Wildlife ACT Highlights 2023 – Wildlife ACT

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Wildlife Monitoring Project Highlights

In 2023, Wildlife ACT continued to provide intensive daily wildlife monitoring support to six KwaZulu-Natal Protected Areas. This included a combination of government, private, and community-owned Protected Areas, thereby providing a holistic approach to endangered species monitoring in the region.

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Our focus on endangered and priority species continued to include African Wild Dogs, Vultures, Cheetah, Lion, and more; with over 3,700 visual sightings and over 11,400 hours spent in the field in 2023.

Wildlife ACT Highlights 2023

Volunteer Support and Engagement

Wildlife ACT won first place for Best for Nature Positive Tourism at the WTM World Responsible Tourism Awards.

Wildlife ACT won first place for Best for Nature Positive Tourism at the WTM Africa Responsible Tourism Awards.

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We hosted five conservation safari experiences for various families and sponsors, supporting African Wild Dog collarings, Pangolin Monitoring, and Rhino horn trimming operations.

We merged our Conservation Training Course with our Staff Training for practical skill development and developed further opportunities with university student groups for conservation training.

Wildlife ACT Highlights 2023 Stats and Figures

Wildlife ACT Highlights: Species Program

African Wild Dog Conservation Program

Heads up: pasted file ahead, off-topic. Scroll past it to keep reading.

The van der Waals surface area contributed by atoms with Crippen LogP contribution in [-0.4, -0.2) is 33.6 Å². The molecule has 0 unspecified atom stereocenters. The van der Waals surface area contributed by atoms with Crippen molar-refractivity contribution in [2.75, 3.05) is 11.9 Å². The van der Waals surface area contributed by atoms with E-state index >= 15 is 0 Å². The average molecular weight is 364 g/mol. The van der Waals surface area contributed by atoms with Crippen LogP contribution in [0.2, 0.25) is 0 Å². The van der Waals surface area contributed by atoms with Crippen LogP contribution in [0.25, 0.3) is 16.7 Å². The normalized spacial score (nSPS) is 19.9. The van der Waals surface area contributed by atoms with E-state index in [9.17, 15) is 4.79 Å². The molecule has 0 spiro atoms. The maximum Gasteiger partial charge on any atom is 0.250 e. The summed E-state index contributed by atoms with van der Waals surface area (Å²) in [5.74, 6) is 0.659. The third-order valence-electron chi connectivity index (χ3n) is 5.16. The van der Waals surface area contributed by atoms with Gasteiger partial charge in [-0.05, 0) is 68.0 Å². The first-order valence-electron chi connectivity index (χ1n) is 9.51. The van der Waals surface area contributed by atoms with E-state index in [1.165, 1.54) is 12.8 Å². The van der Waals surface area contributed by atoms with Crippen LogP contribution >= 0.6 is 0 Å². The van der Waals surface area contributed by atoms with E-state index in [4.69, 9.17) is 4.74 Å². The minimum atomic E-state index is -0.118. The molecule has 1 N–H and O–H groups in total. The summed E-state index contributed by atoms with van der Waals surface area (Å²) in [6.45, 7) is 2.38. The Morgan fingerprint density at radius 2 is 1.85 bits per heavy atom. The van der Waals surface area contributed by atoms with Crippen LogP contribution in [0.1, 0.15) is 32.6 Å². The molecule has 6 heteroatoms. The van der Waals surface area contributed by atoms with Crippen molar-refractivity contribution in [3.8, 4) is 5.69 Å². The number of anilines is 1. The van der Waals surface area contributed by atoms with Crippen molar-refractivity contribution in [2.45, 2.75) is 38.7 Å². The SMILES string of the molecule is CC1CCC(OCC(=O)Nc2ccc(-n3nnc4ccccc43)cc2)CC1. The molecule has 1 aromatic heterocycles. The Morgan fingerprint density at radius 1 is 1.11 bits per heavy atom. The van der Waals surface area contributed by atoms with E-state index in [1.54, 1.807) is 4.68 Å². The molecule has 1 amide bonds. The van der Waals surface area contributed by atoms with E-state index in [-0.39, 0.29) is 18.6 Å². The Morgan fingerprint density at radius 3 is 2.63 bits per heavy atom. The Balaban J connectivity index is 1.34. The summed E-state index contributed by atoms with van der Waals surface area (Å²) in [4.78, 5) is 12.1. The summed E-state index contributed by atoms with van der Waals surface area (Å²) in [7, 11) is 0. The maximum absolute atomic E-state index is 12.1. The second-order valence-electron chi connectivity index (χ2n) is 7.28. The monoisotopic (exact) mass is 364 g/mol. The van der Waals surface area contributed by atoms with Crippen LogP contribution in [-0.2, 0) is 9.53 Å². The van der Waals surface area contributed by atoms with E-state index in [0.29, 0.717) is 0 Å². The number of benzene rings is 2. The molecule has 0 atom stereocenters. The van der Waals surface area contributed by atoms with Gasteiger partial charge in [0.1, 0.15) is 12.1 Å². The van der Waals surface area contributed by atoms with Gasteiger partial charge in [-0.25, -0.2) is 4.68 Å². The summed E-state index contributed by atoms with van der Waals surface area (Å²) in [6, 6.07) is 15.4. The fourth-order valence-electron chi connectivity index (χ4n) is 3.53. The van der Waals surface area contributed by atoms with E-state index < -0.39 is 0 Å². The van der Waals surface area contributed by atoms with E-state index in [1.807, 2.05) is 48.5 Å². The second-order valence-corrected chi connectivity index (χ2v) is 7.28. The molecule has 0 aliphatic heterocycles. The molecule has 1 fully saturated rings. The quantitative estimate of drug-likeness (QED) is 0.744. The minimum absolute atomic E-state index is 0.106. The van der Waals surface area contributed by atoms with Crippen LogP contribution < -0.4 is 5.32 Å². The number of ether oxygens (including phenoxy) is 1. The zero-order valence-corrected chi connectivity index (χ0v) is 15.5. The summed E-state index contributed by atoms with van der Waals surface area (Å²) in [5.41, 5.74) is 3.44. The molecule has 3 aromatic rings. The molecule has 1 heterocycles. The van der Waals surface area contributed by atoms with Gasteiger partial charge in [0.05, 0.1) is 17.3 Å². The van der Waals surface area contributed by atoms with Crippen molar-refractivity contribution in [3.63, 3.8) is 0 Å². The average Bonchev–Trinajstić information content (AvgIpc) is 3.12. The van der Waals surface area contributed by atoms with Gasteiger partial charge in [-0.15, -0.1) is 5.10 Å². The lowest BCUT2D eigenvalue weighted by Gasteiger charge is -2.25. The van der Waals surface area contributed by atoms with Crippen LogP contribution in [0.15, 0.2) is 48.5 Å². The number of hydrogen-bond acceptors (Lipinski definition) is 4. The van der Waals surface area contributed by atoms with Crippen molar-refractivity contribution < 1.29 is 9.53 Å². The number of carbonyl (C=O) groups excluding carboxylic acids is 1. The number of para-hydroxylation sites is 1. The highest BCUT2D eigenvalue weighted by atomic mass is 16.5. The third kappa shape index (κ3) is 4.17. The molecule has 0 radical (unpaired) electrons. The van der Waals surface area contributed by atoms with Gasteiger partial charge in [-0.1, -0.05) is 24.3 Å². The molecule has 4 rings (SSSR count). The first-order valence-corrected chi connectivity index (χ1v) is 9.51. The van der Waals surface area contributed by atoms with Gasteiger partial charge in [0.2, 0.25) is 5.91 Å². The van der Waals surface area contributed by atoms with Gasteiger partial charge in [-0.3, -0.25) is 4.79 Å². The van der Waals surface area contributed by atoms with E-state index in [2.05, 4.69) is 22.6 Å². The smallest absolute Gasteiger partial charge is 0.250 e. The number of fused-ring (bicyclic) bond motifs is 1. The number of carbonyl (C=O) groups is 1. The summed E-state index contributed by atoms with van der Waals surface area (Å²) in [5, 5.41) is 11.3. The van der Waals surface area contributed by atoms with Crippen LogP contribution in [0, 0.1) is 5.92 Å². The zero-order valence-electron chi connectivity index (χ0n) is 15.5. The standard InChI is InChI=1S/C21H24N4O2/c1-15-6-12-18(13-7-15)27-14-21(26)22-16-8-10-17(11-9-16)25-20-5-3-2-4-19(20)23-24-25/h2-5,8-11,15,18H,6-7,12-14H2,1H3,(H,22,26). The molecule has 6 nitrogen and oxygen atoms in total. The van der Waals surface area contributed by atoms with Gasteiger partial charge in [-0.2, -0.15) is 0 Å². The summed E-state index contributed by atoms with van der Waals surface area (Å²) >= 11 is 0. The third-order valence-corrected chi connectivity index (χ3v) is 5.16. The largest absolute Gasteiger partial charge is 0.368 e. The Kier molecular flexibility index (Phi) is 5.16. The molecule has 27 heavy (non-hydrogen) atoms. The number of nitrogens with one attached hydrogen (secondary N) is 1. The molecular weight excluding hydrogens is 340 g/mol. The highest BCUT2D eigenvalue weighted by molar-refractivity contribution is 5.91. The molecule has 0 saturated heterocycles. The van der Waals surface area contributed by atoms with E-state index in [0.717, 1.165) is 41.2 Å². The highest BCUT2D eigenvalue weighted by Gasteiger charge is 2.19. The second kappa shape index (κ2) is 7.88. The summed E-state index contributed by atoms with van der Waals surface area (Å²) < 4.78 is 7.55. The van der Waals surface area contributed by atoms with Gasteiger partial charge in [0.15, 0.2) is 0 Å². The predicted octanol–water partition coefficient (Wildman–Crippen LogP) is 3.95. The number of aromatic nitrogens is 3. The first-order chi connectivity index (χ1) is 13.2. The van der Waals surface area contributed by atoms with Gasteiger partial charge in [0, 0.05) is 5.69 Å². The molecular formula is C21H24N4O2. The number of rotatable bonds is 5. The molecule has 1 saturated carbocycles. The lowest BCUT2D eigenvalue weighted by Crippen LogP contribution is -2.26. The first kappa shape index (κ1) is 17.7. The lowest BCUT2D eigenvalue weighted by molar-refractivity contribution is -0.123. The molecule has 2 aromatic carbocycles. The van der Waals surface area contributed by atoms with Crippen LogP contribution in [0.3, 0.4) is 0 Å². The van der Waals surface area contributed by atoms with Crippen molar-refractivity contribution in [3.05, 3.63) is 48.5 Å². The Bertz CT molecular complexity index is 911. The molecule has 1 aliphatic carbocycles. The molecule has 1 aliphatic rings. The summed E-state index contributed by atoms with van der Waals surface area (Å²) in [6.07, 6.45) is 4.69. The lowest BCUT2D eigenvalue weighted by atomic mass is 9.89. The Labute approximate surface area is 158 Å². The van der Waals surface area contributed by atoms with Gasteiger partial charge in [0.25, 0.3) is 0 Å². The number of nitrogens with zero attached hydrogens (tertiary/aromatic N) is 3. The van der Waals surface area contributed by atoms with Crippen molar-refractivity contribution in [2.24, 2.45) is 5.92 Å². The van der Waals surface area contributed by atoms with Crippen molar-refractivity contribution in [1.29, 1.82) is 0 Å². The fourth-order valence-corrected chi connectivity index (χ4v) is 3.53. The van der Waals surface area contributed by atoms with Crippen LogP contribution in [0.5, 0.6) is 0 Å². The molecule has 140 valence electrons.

Species Reintroduction: In collaboration with partners, we successfully reintroduced Wild Dogs to uMkhuze Game Reserve, contributing to the preservation of this endangered species. This effort helps maintain biodiversity and ecological balance in the region.

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Translocation and Collaboration: We assisted in the translocation of the Tembe Wild Dog pack to Gorongosa National Park, showcasing the importance of collaboration across stakeholders. Our partnership with Mpilo Private Game Reserve led to the addition of Wild Dogs to their species list, the first reserve to do so since 2015.

Monitoring and Data Gathering: Our ongoing monitoring and data collection efforts, including fitting 11 collars over the past year, provide valuable insights into Wild Dog populations and movements. This data supports informed conservation decisions and actions.

African Wild Dog monitoring - Wildlife ACT Highlights 2023
Photo by Patrick Rüegg

Leopard Survey Program

In 2023, we expanded the KwaZulu-Natal Leopard Monitoring Programme with new surveys in various reserves across KwaZulu-Natal, providing invaluable insights into leopard populations.

Vulture Conservation Program

Enhanced Understanding of Vulture Movements: The Vulture Conservation Programme has made significant strides in understanding Vulture movements. Through daily monitoring of around 30 tracked individuals, we have gained invaluable insights into their behavior and migration patterns, aiding in their conservation. In Hluhluwe-iMfolozi Park (HiP) alone, our team monitored over 50 vulture nests, aiding in the conservation of these vital scavengers. This effort contributes to the preservation of the Vulture population and the ecosystem’s health.